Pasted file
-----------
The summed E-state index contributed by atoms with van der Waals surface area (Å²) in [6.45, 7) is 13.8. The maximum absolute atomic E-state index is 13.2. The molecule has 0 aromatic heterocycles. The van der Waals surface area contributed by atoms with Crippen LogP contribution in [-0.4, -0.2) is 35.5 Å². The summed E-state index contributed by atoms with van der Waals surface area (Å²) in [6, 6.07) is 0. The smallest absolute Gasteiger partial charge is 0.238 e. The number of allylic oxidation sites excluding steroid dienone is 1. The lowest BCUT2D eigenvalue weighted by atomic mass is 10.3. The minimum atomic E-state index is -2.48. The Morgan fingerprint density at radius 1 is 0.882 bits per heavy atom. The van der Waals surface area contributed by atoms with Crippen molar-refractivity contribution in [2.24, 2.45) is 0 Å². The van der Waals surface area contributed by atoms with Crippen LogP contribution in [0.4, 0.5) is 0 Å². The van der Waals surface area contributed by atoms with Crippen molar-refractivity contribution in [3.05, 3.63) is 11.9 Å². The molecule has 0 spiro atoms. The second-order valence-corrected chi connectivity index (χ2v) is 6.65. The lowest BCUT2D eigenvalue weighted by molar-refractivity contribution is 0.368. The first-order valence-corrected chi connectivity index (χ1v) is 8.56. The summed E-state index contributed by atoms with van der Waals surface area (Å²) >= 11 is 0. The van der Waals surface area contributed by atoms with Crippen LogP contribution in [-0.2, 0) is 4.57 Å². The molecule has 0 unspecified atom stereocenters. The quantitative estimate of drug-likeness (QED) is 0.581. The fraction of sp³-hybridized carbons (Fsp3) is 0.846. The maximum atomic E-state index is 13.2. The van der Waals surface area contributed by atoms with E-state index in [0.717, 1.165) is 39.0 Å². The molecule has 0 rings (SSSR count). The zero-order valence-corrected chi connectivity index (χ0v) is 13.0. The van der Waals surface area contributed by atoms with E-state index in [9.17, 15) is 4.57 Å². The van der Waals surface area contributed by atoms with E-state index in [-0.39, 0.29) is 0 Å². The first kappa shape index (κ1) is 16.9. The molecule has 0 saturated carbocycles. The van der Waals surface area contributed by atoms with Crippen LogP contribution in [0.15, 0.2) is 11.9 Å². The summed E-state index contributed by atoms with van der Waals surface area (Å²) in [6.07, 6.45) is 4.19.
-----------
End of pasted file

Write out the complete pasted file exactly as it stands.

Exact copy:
The summed E-state index contributed by atoms with van der Waals surface area (Å²) in [6.45, 7) is 13.8. The maximum absolute atomic E-state index is 13.2. The molecule has 0 aromatic heterocycles. The van der Waals surface area contributed by atoms with Crippen LogP contribution in [-0.4, -0.2) is 35.5 Å². The summed E-state index contributed by atoms with van der Waals surface area (Å²) in [6, 6.07) is 0. The smallest absolute Gasteiger partial charge is 0.238 e. The number of allylic oxidation sites excluding steroid dienone is 1. The lowest BCUT2D eigenvalue weighted by atomic mass is 10.3. The minimum atomic E-state index is -2.48. The Morgan fingerprint density at radius 1 is 0.882 bits per heavy atom. The van der Waals surface area contributed by atoms with Crippen molar-refractivity contribution in [2.24, 2.45) is 0 Å². The van der Waals surface area contributed by atoms with Crippen LogP contribution in [0.4, 0.5) is 0 Å². The van der Waals surface area contributed by atoms with Crippen molar-refractivity contribution in [3.05, 3.63) is 11.9 Å². The molecule has 0 spiro atoms. The second-order valence-corrected chi connectivity index (χ2v) is 6.65. The lowest BCUT2D eigenvalue weighted by molar-refractivity contribution is 0.368. The first-order valence-corrected chi connectivity index (χ1v) is 8.56. The summed E-state index contributed by atoms with van der Waals surface area (Å²) >= 11 is 0. The van der Waals surface area contributed by atoms with Crippen LogP contribution in [-0.2, 0) is 4.57 Å². The molecule has 0 unspecified atom stereocenters. The quantitative estimate of drug-likeness (QED) is 0.581. The fraction of sp³-hybridized carbons (Fsp3) is 0.846. The maximum atomic E-state index is 13.2. The van der Waals surface area contributed by atoms with E-state index in [0.717, 1.165) is 39.0 Å². The molecule has 0 rings (SSSR count). The zero-order valence-corrected chi connectivity index (χ0v) is 13.0. The van der Waals surface area contributed by atoms with E-state index in [9.17, 15) is 4.57 Å². The van der Waals surface area contributed by atoms with E-state index in [-0.39, 0.29) is 0 Å². The first kappa shape index (κ1) is 16.9. The molecule has 0 saturated carbocycles. The van der Waals surface area contributed by atoms with Crippen LogP contribution in [0.15, 0.2) is 11.9 Å². The summed E-state index contributed by atoms with van der Waals surface area (Å²) in [6.07, 6.45) is 4.19.